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Citydesk for other blogging systems?

It seems like an untapped market to me and although I don't know Citydesk well I'm sure Joel's teams could tackle this

Basically a truely good offline blog editor.  There are standards for connecting to blogs, downloading the list of categories, posts, etc, uploading new images, and posts etc.

All of the offline posting tools, at least for Windows, are pretty poor.

They don't remember anything offline so you can't look at old posts or even categories offline since the list of categories is not stored.

They don't remember which posts go with which blogs.  They post the item currently being edited to the blog which you are currenty logged into instead of the blog that post is associated with.

They don't support importing, editing, and uploading images.  I would guess Citydesk does this.  You drag in an image from your digital camera, crop, level, saturate, resize.  The blog standards support uploading of images but none of the offline blogging editors do :-(

I'm not sure if Joel would consider this eating into his Citydesk complete solution market but another version "Citydesk for Blogs" sounds like a good idea to me.

Gregg Tavares
Wednesday, May 26, 2004

Here's a good review of the current sorry state of offline blog editing for windows

Gregg Tavares
Wednesday, May 26, 2004

Actually there are a few other off-line blogging tools out there. One is EasyBlogs (see that keeps the entire blog in a local database and publishes via ftp.

Wednesday, May 26, 2004

I agree that a modified version of CityDesk would work great for the purpose of offline blog editing, but based on Joel's decision to nix the "home" version, I'm guessing that he wouldn't be interested in taking on the customer support risk involved with catering to home users again anytime soon.  Seems like Fog Creek is aiming for the small-to-medium business market with their product line...

Tim Lara
Wednesday, May 26, 2004

What would have to be modified ? (Please explain in simple terms how CD would interact with a server-based blogging engine, I am really ignorant here...). Thanks :-)

Patrick Thomas

Patrick Thomas
Wednesday, May 26, 2004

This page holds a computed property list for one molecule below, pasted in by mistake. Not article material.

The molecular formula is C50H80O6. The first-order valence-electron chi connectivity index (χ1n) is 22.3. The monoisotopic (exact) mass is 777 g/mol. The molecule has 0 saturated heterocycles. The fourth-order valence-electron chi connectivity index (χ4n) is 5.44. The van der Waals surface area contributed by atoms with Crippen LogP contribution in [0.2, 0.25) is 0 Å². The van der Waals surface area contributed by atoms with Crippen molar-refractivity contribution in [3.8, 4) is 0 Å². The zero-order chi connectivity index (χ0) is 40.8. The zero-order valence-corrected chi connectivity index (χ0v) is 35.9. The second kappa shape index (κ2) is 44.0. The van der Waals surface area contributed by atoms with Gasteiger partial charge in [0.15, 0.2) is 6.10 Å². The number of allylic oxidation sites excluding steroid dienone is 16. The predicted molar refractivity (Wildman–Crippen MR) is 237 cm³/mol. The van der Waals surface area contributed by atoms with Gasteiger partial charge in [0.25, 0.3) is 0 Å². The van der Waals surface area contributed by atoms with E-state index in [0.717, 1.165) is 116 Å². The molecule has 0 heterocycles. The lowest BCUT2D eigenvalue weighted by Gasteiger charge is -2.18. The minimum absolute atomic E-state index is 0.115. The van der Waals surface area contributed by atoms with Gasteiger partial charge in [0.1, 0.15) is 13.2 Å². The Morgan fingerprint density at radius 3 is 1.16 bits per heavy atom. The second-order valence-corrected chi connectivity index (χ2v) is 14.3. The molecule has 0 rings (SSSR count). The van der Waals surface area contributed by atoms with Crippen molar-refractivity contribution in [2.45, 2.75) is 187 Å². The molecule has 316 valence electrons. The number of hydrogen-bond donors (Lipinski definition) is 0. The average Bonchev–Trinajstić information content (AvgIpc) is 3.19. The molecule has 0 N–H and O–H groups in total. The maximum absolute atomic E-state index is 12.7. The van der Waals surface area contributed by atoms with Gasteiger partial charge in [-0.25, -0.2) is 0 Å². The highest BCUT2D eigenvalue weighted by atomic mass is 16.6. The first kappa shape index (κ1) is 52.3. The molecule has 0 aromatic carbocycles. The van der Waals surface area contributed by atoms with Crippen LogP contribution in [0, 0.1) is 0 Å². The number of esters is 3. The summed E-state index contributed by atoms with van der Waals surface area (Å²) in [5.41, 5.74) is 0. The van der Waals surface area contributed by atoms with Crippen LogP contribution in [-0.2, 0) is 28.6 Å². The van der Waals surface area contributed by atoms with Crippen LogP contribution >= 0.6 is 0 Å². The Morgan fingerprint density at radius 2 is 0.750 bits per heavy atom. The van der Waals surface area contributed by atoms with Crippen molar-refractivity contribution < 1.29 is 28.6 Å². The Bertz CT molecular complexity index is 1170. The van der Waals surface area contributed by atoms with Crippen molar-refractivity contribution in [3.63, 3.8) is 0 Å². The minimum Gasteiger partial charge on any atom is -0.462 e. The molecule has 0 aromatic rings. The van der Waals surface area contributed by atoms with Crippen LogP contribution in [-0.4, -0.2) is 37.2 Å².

I don't think anything has to be modified. Fog or anyone esle could offer a blogging template with a "Contributor" edition of CityDesk.  Couldn't they? I'm guessing it could be slicker in CD  3.

Wednesday, May 26, 2004

Citydesk current FTPs updates to your web server.  Blogging tools (mostly) run on your webserver.  You log in and are given a form to enter a new entry (think of logging into Hotmail or Yahoo mail).  Instead of pressing "Send Mail" you press "Publish To Blog" and the blogging software makes your entry available on your site.

The advantage over Citydesk is you can do it from anywhere, an internet cafe in Thailand for instance.  The advanage of Citydesk is that Citydesk has a much nicer interface.  Most blogging software, if you want a word in bold or italic you'd have to know HTML.  If you want a image displayed you'd have to manually upload your image and put in the correct HTML to display it.  Citydesk solves these kinds of issues and more for you.

Integrating the 2 seems like a cool idea (maybe not a cool business idea).  You'd get the ability to post from anywhere (even your cellphone) when you didn't have Citydesk in front of you and you'd get all the pluses of Citydesk when you did have it.

Most of the blogging systems support one or more of the standard interfaces for remote posting.  For example the Blogger API (now run by Google) is used in the Google Toolbar to allow you to post something in your blog about the page you are currently reading with 1 click.  That same or similar protocols would allow Citydesk to also add to your blog.

Gregg Tavares
Thursday, May 27, 2004

You need to look at Blog (

Thursday, July 1, 2004

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